Qantas Airways CEO Responds to Adorable Letter from 10-Year-Old, Goes Viral
Top-level advice from one CEO to another "CEO"
Alex Jacquot is a 10-year-old boy who lives in Australia. He’s also an aspiring airline CEO, who wrote a letter last month to Qantas Airways CEO Alan Joyce, asking for advice on getting his future company off the ground.
He starts it off by introducing himself and asking the CEO to please take him seriously. After all, he’s already the CEO of his very own airline, which he’s named “Oceania Express.” He’s also already hired a CFO, a head of IT, a Head of Maintenance, a Head of On-Board Services, and a Head of Legal. And he’s got a co-founder in the form of his friend Wolf. Oh, and he’s already “started some stuff, like what type of planes I’ll need, flight numbers, catering and more.”
So he only really has three questions:
1)”Seeing as it’s the school holidays, I have more time to work. But I don’t have anything to do that I can think of. Do you have any ideas of what I can do? Seeing as you are the CEO of Qantas, I thought I’d ask you.”
2)”Do you have any tips on starting an airline? I’d be very grateful to know what you’d have to say.”
3)”I’m thinking about, as you are, an A350 for Sydney/Melbourne to London flights. Seeing as it is a 25-hour flight, we are having a lot of trouble thinking about sleep. Do you have any advice?”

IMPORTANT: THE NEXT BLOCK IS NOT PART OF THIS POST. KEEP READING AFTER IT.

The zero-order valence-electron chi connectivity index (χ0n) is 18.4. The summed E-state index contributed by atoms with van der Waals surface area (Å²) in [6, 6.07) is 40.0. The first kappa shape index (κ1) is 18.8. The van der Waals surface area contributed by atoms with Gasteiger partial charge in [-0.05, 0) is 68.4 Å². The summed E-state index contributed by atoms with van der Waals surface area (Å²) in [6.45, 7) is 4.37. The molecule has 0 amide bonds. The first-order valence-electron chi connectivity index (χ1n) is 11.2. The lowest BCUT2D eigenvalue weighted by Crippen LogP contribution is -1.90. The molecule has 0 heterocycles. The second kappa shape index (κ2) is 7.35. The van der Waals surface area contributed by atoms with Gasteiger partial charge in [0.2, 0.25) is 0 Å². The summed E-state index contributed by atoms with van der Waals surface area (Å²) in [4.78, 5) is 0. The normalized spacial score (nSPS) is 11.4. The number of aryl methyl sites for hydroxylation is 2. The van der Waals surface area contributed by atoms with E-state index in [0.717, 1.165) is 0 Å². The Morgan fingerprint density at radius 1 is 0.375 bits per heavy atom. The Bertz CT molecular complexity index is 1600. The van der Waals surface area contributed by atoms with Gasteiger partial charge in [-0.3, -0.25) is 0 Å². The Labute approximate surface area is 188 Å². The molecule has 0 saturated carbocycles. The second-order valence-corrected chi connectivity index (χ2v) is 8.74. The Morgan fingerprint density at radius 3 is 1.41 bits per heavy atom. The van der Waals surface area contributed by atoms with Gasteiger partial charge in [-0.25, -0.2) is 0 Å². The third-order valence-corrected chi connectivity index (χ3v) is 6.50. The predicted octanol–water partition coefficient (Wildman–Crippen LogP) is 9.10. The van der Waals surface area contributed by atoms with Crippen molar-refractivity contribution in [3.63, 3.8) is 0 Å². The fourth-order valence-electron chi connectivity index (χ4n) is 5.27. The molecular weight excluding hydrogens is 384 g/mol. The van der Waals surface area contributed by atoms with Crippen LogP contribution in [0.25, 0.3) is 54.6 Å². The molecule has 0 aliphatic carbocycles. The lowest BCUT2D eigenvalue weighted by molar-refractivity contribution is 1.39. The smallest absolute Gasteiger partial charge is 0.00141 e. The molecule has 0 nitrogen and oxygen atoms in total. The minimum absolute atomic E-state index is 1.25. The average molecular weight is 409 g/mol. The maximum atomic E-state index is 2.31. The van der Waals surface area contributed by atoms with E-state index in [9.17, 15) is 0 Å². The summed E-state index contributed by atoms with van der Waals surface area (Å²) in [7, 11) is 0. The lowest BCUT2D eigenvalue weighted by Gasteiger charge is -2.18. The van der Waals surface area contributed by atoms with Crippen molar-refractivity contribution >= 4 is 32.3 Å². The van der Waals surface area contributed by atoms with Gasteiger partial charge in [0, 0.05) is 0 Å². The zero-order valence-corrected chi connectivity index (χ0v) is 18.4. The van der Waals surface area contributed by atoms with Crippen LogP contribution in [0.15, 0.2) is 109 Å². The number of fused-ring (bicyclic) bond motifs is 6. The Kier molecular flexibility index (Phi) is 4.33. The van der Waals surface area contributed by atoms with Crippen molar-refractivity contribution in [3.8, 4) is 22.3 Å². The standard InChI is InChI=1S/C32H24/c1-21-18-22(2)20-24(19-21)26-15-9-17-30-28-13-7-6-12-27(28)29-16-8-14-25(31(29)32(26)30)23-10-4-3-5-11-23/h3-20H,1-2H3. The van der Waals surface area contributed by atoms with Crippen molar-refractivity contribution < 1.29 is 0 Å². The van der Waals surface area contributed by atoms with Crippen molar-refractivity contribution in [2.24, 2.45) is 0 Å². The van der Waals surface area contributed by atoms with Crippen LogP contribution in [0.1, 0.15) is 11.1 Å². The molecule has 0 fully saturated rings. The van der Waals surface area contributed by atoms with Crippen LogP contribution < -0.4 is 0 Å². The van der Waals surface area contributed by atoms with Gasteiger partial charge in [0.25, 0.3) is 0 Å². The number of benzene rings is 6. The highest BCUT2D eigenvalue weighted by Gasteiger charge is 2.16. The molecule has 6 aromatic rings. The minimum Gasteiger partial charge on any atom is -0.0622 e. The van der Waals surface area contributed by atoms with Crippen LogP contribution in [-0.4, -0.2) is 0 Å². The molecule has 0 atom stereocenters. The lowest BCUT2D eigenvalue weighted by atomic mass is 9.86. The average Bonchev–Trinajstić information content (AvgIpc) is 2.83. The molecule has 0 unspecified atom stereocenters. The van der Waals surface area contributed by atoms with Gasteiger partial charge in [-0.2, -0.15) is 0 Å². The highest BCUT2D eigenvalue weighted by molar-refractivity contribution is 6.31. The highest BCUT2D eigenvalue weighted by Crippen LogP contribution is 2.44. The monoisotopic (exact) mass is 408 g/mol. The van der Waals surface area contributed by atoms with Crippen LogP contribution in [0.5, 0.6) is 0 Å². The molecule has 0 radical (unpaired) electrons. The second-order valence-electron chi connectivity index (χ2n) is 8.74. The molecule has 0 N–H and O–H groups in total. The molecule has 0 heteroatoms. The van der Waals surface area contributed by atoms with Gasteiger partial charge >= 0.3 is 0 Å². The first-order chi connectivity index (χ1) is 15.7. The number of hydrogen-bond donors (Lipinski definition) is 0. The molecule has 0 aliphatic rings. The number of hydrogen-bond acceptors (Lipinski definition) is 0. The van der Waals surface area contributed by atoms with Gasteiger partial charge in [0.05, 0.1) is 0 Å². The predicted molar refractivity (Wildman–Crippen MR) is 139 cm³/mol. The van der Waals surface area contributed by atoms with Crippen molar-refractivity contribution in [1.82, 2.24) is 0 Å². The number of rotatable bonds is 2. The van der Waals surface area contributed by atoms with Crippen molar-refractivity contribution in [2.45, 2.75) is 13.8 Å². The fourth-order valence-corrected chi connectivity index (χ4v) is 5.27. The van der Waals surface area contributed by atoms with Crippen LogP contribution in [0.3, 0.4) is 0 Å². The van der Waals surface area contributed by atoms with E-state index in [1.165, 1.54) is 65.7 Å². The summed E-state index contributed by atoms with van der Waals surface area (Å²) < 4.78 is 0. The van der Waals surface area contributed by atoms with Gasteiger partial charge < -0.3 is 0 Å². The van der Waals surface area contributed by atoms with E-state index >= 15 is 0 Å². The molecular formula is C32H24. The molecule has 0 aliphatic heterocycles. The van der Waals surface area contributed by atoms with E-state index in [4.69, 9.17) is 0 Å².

Now, Qantas doesn’t usually give advice to competitors. But, as they mentioned in a tweet that has since gone viral, they made an exception this time around.
Our competitors don’t normally ask us for advice, but when an airline leader reached out, we couldn’t ignore it.
Naturally, there was only one way to respond: CEO to CEO. pic.twitter.com/JTFpzn5a6Y
— Qantas (@Qantas) March 11, 2019
Joyce wrote to Jacquot to thank him for bringing the new airline to his attention, as he had “heard some rumors of another entrant in the market.” He also noted that while the young CEO’s “newly appointed Head of Legal” might take issue with him accepting advice from a competitor, he would go ahead and answer his queries since he “too was once a young boy who was so curious about flight and all its possibilities.”
He said his “number one tip for starting an airline is to put safety” first and “do everything you can to make travel as comfortable and affordable as possible” for passengers.
He noted that the question of sleep on very long flights is one that they’re also currently grappling with as they work out the logistics of their planned non-stop flight from Australia to London, given that they’d like to make “the journey more comfortable for all.”
As such, Joyce ended the letter by proposing a meeting between “the CEO of Australia’s oldest airline” and “the CEO of Australia’s newest airline,” to compare notes and take a look at the operations center.
Unsurprisingly, the 10-year-old was elated when he received the response from Joyce.
“I ripped open the envelope and I quickly read it and I was so excited, I was running around the house for ten minutes. I can’t believe it,” Jacquot told Brisbane’s 4BC.
It might seem silly, but stuff like this can have a major impact on a young person’s career. For proof of this, find out how a Letter to Steven Spielberg Changed This Jurassic Park Fan’s Life.
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